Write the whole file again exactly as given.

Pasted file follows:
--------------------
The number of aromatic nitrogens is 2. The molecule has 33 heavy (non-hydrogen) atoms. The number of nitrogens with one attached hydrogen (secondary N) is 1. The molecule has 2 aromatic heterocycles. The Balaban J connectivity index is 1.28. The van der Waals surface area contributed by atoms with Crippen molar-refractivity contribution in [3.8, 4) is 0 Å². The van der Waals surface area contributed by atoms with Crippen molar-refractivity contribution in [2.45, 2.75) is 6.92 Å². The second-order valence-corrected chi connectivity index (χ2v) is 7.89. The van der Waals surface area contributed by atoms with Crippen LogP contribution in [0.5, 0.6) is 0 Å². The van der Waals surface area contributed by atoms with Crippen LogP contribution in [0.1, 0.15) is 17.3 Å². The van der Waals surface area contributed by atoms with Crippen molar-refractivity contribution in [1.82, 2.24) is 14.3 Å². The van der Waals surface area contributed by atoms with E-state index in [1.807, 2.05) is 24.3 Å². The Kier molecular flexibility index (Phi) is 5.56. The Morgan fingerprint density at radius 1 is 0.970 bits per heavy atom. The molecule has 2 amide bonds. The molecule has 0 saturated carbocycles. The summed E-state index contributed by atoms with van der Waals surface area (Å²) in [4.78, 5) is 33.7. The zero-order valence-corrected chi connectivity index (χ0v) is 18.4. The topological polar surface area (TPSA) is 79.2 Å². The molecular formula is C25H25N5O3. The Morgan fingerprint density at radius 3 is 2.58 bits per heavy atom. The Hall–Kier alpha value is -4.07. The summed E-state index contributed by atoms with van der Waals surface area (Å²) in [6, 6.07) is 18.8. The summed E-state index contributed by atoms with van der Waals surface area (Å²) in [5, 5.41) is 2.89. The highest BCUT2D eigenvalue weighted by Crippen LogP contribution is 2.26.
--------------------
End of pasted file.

The number of aromatic nitrogens is 2. The molecule has 33 heavy (non-hydrogen) atoms. The number of nitrogens with one attached hydrogen (secondary N) is 1. The molecule has 2 aromatic heterocycles. The Balaban J connectivity index is 1.28. The van der Waals surface area contributed by atoms with Crippen molar-refractivity contribution in [3.8, 4) is 0 Å². The van der Waals surface area contributed by atoms with Crippen molar-refractivity contribution in [2.45, 2.75) is 6.92 Å². The second-order valence-corrected chi connectivity index (χ2v) is 7.89. The van der Waals surface area contributed by atoms with Crippen LogP contribution in [0.5, 0.6) is 0 Å². The van der Waals surface area contributed by atoms with Crippen LogP contribution in [0.1, 0.15) is 17.3 Å². The van der Waals surface area contributed by atoms with Crippen molar-refractivity contribution in [1.82, 2.24) is 14.3 Å². The van der Waals surface area contributed by atoms with E-state index in [1.807, 2.05) is 24.3 Å². The Kier molecular flexibility index (Phi) is 5.56. The Morgan fingerprint density at radius 1 is 0.970 bits per heavy atom. The molecule has 2 amide bonds. The molecule has 0 saturated carbocycles. The summed E-state index contributed by atoms with van der Waals surface area (Å²) in [4.78, 5) is 33.7. The zero-order valence-corrected chi connectivity index (χ0v) is 18.4. The topological polar surface area (TPSA) is 79.2 Å². The molecular formula is C25H25N5O3. The Morgan fingerprint density at radius 3 is 2.58 bits per heavy atom. The Hall–Kier alpha value is -4.07. The summed E-state index contributed by atoms with van der Waals surface area (Å²) in [6, 6.07) is 18.8. The summed E-state index contributed by atoms with van der Waals surface area (Å²) in [5, 5.41) is 2.89. The highest BCUT2D eigenvalue weighted by Crippen LogP contribution is 2.26.